Growing up in the 80s, we were taught to fear a nuclear attack by the Soviet Union. Today, I think it’s fair to say that most people believe cyberwarfare is probably a greater threat than a full-scale nuclear holocaust.
What many people don’t fully grasp about nuclear weapons (in particular, those who object to reducing our stockpiles) is that they constitute a tremendous expense without all that much benefit — primarily due to the fact that governments can’t actually use them. Whereas the U.S. currently deploys conventional weapons on a weekly and sometimes daily basis, it’s very difficult to imagine a scenario where the United States could justify launching a nuclear attack of even the smallest scale.
This concept is critical to the plot of my story The Epoch Index, and is probably best described by the following passage:
After centuries-old rivalries finally escalated into full-scale nuclear conflicts, the United Nations drafted and unanimously voted into effect a resolution unequivocally banning any sized nuclear arsenal anywhere on the planet. The U.S. and other early nuclear adopters were happy to back (and help enforce) the new international law, having long ago anticipated the nuclear backlash and invested heavily in Prompt Global Strike systems: networks of launch vehicles and hypersonic cruise missiles designed to deliver warheads filled with scored tungsten rods twice as strong as steel and capable of ripping any structure anywhere on Earth to shreds in less time than it takes to have a pizza delivered. Thermonuclear hydrogen bombs were old news, as far as most world powers were concerned. The only reason to unleash 50 megatons of destruction is if you have very little faith in the accuracy of your delivery mechanisms. Modern weaponry can target down to the square centimeter, and since it uses real time topographical guidance, it can do so even when your entire GPS satellite network is compromised. Besides, what’s the point of defeating another nation if your great grandchildren can’t even set foot in it, and just about everything worth looting, pillaging, or oppressing is either incinerated or radioactive? Nuclear weapons are clumsy and inelegant. High-tech conventional is the new thermonuclear. Modern militaries say less is more.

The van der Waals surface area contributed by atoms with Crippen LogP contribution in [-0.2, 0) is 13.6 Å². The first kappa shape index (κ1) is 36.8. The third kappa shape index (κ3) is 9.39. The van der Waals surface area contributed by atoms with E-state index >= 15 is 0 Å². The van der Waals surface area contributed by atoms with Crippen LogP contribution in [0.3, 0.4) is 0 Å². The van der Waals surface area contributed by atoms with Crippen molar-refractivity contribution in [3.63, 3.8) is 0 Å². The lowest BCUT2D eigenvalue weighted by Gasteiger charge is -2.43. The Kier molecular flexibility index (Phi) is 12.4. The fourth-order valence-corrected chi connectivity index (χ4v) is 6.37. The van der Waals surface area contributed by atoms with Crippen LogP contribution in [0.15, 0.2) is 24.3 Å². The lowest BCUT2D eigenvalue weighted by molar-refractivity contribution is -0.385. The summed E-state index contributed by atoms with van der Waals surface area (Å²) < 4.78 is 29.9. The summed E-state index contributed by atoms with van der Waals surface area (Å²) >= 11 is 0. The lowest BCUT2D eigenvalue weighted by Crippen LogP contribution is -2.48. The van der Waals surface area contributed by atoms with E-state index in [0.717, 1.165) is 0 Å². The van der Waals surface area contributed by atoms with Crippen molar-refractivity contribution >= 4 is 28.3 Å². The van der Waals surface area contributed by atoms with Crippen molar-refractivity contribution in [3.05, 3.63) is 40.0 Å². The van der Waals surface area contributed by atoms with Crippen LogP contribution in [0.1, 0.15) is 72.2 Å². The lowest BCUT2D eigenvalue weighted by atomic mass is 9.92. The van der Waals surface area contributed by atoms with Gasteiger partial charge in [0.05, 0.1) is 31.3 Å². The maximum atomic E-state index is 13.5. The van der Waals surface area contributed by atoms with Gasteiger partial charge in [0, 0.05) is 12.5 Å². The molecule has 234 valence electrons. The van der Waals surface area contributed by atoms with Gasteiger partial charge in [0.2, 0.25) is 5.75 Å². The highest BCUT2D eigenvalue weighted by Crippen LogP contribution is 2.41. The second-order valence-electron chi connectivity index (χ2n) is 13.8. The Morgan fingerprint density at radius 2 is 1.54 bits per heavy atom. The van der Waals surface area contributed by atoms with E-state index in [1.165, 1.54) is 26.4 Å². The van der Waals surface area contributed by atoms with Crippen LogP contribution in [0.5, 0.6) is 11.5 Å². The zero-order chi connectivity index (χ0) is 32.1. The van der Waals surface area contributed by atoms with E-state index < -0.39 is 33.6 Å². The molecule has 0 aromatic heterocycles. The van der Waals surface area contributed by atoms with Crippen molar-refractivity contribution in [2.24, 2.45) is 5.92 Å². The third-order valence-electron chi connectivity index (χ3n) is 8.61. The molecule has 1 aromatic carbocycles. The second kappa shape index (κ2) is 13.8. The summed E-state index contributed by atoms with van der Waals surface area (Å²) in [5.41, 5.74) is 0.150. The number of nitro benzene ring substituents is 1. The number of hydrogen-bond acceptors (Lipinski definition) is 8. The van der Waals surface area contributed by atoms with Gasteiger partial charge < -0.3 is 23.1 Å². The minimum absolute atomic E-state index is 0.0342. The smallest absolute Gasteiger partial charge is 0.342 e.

In my upcoming novel Kingmaker, drones are a central theme:
It wasn’t special operations teams that concerned him; he was confident he could see a takedown coming in plenty of time, and even if he didn’t, he probably stood as good a chance of walking away from a team of Navy Seals as any one of the Seals themselves. What Alexei feared was death from above. With a well coordinated drone strike, you were simply there one moment, and everywhere but there the next. It didn’t matter how quick you were, or how smart, or how well trained. If you were on the CIA’s radar, they knew how to get you off of it and still be home in time for dinner and to kiss the kids goodnight. All it cost them was barely an hour’s worth of classified paperwork that everyone already knew would never see the inside of either a civilian or military courtroom.
As a deterrent, maintaining a nuclear arsenal equal to (or slightly greater than) those of one’s rivals still makes some strategic sense, however the reality is that weapons which can be relatively inexpensively and surreptitiously deployed are far more menacing than weapons that everyone knows you cannot actually use. In other words, the world has much more to fear from weapons that can — without due process — target buildings, vehicles, and even individuals than indiscriminate warheads that can destroy entire cities.
Just as in the world of technology, we are now witnessing the miniaturization of warfare.